How to Choose Healthy Snacks (That Won’t Derail Your Otherwise Healthy Diet!)
If snacking is your downfall, here’s how to pick healthy snacks that won’t ruin your otherwise healthy diet!
It’s 3 o’clock and your stomach is rumbling. No possible way you’re making it to dinner. While it’s tempting to make a vending machine run or rummage around mindlessly in the fridge, snacking is (yet another of those) things in life where a little advanced planning pays off big.
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To keep your weight in check, healthy food choices matter. And that includes all of the food you eat, says dietitian Mira Ilic, RD, LD. Your carefully planned diet can go astray if you’re unwise in the snacking department.
“I recommend a Mediterranean way of eating in general — for both meals and snacks,” Ilic advises.
After all, about 90% of Americans snack between meals, according to the National Health and Nutrition Examination Survey. That’s not necessarily a bad thing, as long as you follow these simple guidelines.
Protein can come from both plant and animal sources (if you eat it). And you’ll find healthy fats in avocado, olive oil, nuts, nut butter, seeds (like chia or flax) and fish.
So fruits and veggies should be a large part of what you’re snacking on, Ilic says. Unlike many snacks, they’re not just empty calories. They have nutrients and antioxidants, and some have anti-inflammatory properties. (Bonus!)
But knowing which foods to avoid is just as important as those to choose. Stay away from sugary foods, processed foods made with white flour (which are inflammatory), and foods high in sodium. Saturated fats and trans fats can also promote inflammation.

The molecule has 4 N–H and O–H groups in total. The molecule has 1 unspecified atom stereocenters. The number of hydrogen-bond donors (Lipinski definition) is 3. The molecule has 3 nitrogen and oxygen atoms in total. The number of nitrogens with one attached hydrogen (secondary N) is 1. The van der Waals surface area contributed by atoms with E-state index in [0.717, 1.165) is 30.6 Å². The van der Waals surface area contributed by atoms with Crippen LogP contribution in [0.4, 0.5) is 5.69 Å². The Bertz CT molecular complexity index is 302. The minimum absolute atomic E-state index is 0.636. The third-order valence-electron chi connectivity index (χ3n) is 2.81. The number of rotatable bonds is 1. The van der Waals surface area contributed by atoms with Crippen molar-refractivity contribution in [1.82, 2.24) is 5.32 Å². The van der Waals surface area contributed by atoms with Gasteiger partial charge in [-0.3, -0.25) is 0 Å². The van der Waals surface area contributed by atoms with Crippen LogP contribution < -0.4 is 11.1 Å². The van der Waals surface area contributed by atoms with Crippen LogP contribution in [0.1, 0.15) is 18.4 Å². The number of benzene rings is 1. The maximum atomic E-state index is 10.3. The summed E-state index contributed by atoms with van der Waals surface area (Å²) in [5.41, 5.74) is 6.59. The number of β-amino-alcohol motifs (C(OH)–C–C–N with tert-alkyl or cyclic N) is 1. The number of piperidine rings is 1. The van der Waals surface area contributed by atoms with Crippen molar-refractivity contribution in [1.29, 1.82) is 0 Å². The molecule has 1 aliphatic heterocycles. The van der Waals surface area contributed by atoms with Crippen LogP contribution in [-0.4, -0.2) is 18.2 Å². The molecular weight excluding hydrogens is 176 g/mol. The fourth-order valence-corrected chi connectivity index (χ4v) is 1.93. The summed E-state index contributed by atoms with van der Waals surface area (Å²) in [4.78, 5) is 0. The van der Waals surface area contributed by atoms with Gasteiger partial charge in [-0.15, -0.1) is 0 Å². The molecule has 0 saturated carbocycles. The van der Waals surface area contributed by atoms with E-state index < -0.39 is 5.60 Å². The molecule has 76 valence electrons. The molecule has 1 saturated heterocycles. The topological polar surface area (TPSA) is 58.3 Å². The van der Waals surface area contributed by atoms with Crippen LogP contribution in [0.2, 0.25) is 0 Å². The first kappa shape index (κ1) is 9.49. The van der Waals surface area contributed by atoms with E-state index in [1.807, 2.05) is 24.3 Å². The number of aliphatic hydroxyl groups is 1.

Be sure to read food labels. Yogurt itself is a fine pick. But it can be unhealthy if it contains lots of sugar. If you buy the flavored variety, find one with less than 10 grams of sugar, she suggests.
Well-timed snacks can help to keep you from overeating at meal time.
For example, it’s actually a good idea to get that 3 p.m. snack to tide you over from lunch until dinner.
If you run out the door in the morning with no thought to what you’ll snack on that day, there’s a good chance you’ll regret it later.
It’s too easy to grab a bag of potato chips or a sugar-laden power bar masquerading as a healthy snack when you’re ravenous. These options tend to be high in calories and loaded with added sugar, salt and bad-for-you fats.
The solution? Pack your own snacks each morning (or the night ahead) in a small container or small snack bag. Aim for about one-quarter to one-third of a cup.
Here are 10 healthy snacks ideas that Ilic recommends to get you started: